June 4, 2014

Ancient Roman Mosaics

My friend Shauna recently spent several weeks in France.  Amongst her wonderful travelogue of photos, this one really caught my eye.

Shauna is an author, historian, and scientist, so she eagerly did some further research for me on these mosaics.  You can meet Shauna on her website which showcases her books and has a fun blog with lots of info on her wide-ranging interests.  There are links to an interview in which you can learn lots more about her and her work.  And in this interview, Shauna talks about the amount of in-depth research she does to create such detailed and believable settings for her historical fiction.  Reading her work pleases my archeologically-trained mind no end!

And now, back to the floor, a stone mosaic.  It is now displayed on a wall a the Musee Gallo Romain Perigueux.  It was probably created in the first century AD, when the area was occupied by the Roman Empire, so it is around 2000 years old.  It's made from tiny square-ish bits of stone.  The colors are those of the local geology, possibly with the addition of stones that were obtained along the extensive trade routes of the empire.  It was possibly discovered around 1900 by someone named de Gaubert, but the stories around that are not at all clear.

Le Blog d'Isis has a photo showing a wider view of the floor as it is installed at the museum, and gives a sense of its size.

Shauna said she was amazed that such smooth curves could be made out of these little bits of stone.

Here's what amazed me:  There can always be inspiration for pieced quilt patterns in tiled and parquet floors and other architectural detailing, and that is always fun.  But here, in just one photo, are several patterns that are known, loved, and named in American quiltmaking.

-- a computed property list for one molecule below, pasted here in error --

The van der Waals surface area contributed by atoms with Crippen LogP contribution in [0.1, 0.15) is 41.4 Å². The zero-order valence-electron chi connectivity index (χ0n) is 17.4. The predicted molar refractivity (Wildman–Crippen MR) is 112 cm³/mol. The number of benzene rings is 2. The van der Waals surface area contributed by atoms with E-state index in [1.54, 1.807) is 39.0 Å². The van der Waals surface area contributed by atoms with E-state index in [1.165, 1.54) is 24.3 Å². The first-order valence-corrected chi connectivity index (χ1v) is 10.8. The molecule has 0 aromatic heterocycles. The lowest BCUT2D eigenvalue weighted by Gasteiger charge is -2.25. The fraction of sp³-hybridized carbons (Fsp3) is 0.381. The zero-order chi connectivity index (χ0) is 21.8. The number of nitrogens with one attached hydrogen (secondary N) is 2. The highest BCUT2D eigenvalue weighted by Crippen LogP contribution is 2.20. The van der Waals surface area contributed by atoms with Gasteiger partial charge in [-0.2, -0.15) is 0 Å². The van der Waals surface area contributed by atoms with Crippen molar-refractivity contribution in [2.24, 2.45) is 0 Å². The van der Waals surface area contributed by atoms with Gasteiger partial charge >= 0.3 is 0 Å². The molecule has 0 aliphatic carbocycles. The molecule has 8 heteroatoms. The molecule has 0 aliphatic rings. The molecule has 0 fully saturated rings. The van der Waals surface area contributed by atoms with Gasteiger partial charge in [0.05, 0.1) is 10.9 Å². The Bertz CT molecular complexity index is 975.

I see:  Ohio Star, Flying Geese, Kaleidoscope, and Lafayette's Orange Peel.  How cool is that!

Shauna found two collections of mosaic images on Wikimedia (overlapping in content somewhat but not entirely) that show many more Roman mosaics in France - here and here.

Here are some quilt-y highlights.  Check back to the Wikimedia pages if you want info on where these mosaics are located and other photo details.

Another floor in which I see Clamshell, Trip Around The World, something akin to an off-center Log Cabin, and something akin to either Pickle Dish or Double Wedding Ring.

Here is Baby Blocks, complete with a cable "quilted" border.  This close-up view also shows the mosaic technique very nicely.
photo by Remi Mathis


Another Double Wedding Ring type of design:
photo by Jack Ma

Here is Snowball:
photo by Finoskov

Here is Garden Maze (on the right), which is my favorite style of fancy sashing, by the way:
photo by Finoskov
Also, this mosaic uses the swastika design, which is an ancient, as you can see, and a widely used design that was adopted by the Nazis, not created by them.

And here, for those of you who love lots of intricate quilting, is a medallion with fantastic sawtooth and cable borders.  How about that double cable effect on the innermost border?  Very cool.

I suppose one could say that given the structure of geometry, finding the same patterns in two sources, even so different in materials and so far separated in time, is not all that surprising.  But it surely is fun!


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